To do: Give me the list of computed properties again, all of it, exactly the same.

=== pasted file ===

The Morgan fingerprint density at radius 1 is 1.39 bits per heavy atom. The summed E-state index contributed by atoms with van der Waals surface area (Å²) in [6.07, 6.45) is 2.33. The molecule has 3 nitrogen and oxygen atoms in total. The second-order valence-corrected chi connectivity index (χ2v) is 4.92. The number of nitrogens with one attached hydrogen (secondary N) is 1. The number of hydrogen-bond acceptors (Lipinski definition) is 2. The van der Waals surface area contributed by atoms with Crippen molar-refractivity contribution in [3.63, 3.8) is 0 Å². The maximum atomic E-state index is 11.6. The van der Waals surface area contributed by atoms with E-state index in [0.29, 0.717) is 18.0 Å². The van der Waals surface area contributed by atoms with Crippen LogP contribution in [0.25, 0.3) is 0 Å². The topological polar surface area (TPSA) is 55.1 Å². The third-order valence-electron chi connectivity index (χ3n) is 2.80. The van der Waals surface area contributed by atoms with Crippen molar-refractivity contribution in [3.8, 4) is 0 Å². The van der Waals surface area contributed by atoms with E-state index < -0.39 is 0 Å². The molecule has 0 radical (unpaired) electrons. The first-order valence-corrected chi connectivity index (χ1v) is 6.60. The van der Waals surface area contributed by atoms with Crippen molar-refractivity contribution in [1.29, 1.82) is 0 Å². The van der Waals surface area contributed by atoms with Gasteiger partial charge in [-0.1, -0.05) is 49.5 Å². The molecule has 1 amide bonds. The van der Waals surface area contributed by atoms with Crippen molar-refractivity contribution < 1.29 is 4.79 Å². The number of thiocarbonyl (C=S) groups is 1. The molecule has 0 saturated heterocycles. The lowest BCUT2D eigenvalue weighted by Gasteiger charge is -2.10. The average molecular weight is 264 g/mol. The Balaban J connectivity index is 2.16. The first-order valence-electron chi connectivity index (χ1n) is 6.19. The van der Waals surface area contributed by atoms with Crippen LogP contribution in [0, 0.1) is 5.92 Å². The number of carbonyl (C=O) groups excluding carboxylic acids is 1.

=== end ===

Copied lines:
The Morgan fingerprint density at radius 1 is 1.39 bits per heavy atom. The summed E-state index contributed by atoms with van der Waals surface area (Å²) in [6.07, 6.45) is 2.33. The molecule has 3 nitrogen and oxygen atoms in total. The second-order valence-corrected chi connectivity index (χ2v) is 4.92. The number of nitrogens with one attached hydrogen (secondary N) is 1. The number of hydrogen-bond acceptors (Lipinski definition) is 2. The van der Waals surface area contributed by atoms with Crippen molar-refractivity contribution in [3.63, 3.8) is 0 Å². The maximum atomic E-state index is 11.6. The van der Waals surface area contributed by atoms with E-state index in [0.29, 0.717) is 18.0 Å². The van der Waals surface area contributed by atoms with Crippen LogP contribution in [0.25, 0.3) is 0 Å². The topological polar surface area (TPSA) is 55.1 Å². The third-order valence-electron chi connectivity index (χ3n) is 2.80. The van der Waals surface area contributed by atoms with Crippen molar-refractivity contribution in [3.8, 4) is 0 Å². The van der Waals surface area contributed by atoms with E-state index < -0.39 is 0 Å². The molecule has 0 radical (unpaired) electrons. The first-order valence-corrected chi connectivity index (χ1v) is 6.60. The van der Waals surface area contributed by atoms with Crippen molar-refractivity contribution in [1.29, 1.82) is 0 Å². The van der Waals surface area contributed by atoms with Gasteiger partial charge in [-0.1, -0.05) is 49.5 Å². The molecule has 1 amide bonds. The van der Waals surface area contributed by atoms with Crippen molar-refractivity contribution < 1.29 is 4.79 Å². The number of thiocarbonyl (C=S) groups is 1. The molecule has 0 saturated heterocycles. The lowest BCUT2D eigenvalue weighted by Gasteiger charge is -2.10. The average molecular weight is 264 g/mol. The Balaban J connectivity index is 2.16. The first-order valence-electron chi connectivity index (χ1n) is 6.19. The van der Waals surface area contributed by atoms with Crippen LogP contribution in [0, 0.1) is 5.92 Å². The number of carbonyl (C=O) groups excluding carboxylic acids is 1.